What the Gender Ya: Nonsensically ‘Men’ And ‘Women’ Products
Q: What’s the difference between men’s toothpaste & women’s toothpaste? A: Zilch. But try telling that to companies.
What’s the difference between men’s toothpaste and women’s toothpaste? Er, nothing.
Despite their branding suggesting that they are ‘high performance’, it’s not as though the toothpaste for men would more ‘aggressively’ remove bacteria or that the toothpaste for women would be ‘gentler’ on the germs. In that case, women wouldn’t buy that s***, and all that extra pink too wouldn’t be able to make up for its poor quality.
So what is the similarity between the two? Both are essentially two versions of the same product, and are sold to their respective gender markets to make greater profits.
Despite the conversation around gender getting prominence in our daily discourse, we are, time and again, seeing stupid ‘men’s’ and ‘women’s’ versions of ubiquitous items. After all, any reasonable person would assume that toothpaste is for everyone.
But turns out there are some toothpastes only for him.
‘High Performance’ Toothpaste for Men
First of all, what even is a high performance toothpaste? Do the other tubes of toothpaste that Closeup sells without this tagline, promise low performance? And second of all, what makes the people at Closeup assume that only men want ‘white attraction’ for their teeth?
Will someone tell them that happy, shiny, white teeth are for everyone?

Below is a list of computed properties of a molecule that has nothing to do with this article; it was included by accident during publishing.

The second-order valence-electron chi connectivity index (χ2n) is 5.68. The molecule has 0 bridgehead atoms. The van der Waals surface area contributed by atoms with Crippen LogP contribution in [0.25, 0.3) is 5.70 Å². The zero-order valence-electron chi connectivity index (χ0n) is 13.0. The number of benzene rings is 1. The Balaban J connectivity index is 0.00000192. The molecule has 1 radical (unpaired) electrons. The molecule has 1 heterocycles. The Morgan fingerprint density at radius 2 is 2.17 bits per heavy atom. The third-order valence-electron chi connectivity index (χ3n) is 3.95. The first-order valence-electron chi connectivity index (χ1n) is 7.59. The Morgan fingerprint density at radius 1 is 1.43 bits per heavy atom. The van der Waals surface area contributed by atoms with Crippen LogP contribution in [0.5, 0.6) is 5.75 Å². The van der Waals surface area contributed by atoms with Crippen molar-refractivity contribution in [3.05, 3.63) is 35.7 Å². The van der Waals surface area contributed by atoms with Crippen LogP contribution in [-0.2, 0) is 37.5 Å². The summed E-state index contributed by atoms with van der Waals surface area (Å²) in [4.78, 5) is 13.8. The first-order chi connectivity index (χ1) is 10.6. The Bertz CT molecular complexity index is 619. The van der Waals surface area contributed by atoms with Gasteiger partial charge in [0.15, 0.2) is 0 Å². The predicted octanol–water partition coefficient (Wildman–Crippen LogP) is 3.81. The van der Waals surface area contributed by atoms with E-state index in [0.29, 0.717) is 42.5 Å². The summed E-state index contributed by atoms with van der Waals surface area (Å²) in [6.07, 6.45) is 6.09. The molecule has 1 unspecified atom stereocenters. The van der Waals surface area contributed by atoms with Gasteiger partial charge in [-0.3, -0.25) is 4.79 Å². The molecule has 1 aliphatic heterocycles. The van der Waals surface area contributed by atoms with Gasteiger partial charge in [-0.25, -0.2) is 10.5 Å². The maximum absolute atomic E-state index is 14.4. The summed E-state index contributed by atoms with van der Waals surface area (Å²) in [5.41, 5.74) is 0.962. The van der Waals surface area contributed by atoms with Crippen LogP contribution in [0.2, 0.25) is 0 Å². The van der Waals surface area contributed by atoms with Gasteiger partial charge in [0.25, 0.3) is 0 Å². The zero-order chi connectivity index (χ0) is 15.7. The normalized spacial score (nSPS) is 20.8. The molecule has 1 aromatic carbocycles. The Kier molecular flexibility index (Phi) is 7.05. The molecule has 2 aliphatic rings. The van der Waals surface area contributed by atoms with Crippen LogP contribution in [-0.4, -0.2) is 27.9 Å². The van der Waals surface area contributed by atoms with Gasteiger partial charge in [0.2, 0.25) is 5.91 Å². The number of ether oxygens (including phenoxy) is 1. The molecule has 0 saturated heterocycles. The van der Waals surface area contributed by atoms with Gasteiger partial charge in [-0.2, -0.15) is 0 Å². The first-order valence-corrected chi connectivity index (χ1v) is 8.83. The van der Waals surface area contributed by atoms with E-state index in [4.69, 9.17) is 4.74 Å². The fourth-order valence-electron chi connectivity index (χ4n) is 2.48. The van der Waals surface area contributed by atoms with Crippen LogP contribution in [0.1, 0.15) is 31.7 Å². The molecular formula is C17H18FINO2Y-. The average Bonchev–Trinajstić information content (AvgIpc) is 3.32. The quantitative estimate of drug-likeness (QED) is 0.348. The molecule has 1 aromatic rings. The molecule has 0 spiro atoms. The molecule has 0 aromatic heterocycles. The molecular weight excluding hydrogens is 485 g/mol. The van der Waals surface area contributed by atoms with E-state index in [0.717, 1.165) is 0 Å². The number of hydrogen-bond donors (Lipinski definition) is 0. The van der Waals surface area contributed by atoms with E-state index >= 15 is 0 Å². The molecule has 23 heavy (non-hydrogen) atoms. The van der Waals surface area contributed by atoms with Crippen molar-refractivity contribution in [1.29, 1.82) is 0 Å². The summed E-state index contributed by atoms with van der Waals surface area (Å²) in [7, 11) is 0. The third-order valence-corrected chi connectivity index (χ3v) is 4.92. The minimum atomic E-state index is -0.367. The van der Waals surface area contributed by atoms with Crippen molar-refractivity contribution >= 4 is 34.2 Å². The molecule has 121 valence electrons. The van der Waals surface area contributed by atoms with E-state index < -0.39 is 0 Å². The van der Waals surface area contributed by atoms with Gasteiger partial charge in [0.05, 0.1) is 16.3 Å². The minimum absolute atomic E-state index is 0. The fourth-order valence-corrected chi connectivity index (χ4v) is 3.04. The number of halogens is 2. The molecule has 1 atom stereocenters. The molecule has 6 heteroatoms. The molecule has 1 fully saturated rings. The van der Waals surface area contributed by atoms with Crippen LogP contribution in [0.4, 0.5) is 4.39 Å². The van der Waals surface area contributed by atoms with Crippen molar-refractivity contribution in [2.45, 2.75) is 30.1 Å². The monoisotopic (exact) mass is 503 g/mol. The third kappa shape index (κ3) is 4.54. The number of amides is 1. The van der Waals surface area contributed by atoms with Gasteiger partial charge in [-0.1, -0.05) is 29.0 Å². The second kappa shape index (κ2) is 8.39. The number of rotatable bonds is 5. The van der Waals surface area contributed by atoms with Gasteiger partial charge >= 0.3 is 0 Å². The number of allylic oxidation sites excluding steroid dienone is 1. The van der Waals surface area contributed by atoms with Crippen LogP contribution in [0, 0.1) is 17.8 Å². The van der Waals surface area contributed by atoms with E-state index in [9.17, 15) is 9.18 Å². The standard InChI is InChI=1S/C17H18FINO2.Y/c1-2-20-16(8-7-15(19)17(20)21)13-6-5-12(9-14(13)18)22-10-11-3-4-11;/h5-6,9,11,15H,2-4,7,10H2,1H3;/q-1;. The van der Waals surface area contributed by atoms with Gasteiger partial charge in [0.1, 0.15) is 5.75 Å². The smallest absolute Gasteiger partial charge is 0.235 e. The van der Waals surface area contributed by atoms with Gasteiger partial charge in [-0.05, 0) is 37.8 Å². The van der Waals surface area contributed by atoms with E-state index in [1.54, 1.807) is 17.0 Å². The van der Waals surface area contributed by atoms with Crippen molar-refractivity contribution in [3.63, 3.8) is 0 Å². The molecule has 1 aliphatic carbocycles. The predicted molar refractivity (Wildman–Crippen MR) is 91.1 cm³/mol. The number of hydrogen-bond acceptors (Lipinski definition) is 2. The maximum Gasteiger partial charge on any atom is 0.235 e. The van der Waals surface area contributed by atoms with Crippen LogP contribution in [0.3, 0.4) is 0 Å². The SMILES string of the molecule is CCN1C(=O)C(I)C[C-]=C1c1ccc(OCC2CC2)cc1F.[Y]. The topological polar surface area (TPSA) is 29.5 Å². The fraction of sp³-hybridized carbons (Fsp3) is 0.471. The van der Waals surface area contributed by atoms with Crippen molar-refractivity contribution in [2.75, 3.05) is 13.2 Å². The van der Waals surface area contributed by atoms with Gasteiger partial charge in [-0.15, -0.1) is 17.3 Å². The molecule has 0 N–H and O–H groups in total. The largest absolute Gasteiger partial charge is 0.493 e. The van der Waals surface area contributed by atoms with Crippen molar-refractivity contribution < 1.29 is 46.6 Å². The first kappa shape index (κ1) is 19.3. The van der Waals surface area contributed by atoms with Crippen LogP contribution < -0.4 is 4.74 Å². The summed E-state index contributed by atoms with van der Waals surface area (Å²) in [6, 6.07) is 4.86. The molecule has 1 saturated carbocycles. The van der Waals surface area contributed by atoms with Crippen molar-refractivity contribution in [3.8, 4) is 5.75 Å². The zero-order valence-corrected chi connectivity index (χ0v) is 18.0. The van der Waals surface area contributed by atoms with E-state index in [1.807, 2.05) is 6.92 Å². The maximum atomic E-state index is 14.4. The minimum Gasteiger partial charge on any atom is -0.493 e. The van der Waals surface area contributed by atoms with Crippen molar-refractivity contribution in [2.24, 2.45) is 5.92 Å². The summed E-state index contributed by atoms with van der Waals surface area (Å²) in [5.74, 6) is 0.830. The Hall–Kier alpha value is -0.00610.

In practice, using words like ‘tough’, ‘high performance’, and using black and blue packaging are old tricks to make a product appear more masculine. And what can be more ‘manly’ than a black shampoo with the words, MAN in CAPS!
It isn’t just toothpaste and shampoo though (sigh). Take a look at other rather similar products bifurcated along gendered lines:
Separate Lip Lighteners for Male and Female Smokers?
It makes no sense to have different ‘men’ and ‘women’ versions of a product that literally just does lip service.
Not only is the products’ existence funny, it’s also worth noting that the lip lightener for women is priced slightly higher than that of men (Rs 319 as opposed to the men’s version which is priced at Rs 299). This, while the quantity of the two is the same (7g each) as is the SPF (SPF 15).
Dear advertisers, we don’t need words like soft and gentle. We need the same prices as men!
Him and Her Milkshakes, Really?
Do men and women drink milkshakes differently? Do they perhaps add separate elements in either? Without that knowledge, gendered shakes are a pretty clichéd way of shaking up some sales.
‘Cute’ Tattoos Only for Women?
While many of the temporary tattoos available on Flipkart are gender-neutral, these ones stand out for their specificity to gender.
No prizes for guessing, that this angel is for ‘girls’, while the ‘Alpha Man’ arm-warmer tattoo is for men.
Cliched Couple Tees?
Maybe what needs to be ‘fixed’ here is the stereotypical mentality that still assumes the man in the relationship to be the ‘fixer’ of things, and the woman to be the ‘damsel-in-distress’. Argggh!
Sex on the Beach
While it’s true that women need more representation, suggestive bottle openers aren’t the kind we were thinking. Especially when they are shaped like a woman’s leg, exhibiting the recipe of a cocktail called ‘Sex on the Beach’. And the clincher? It’s called a ‘Barmaid Opener’.
There are few things that unite men and women the way cheeky humour, cheap beer and tasty milkshakes do. But how are we going to tell the next generation that we careened towards a gender war by offensively gendering inanimate objects?!
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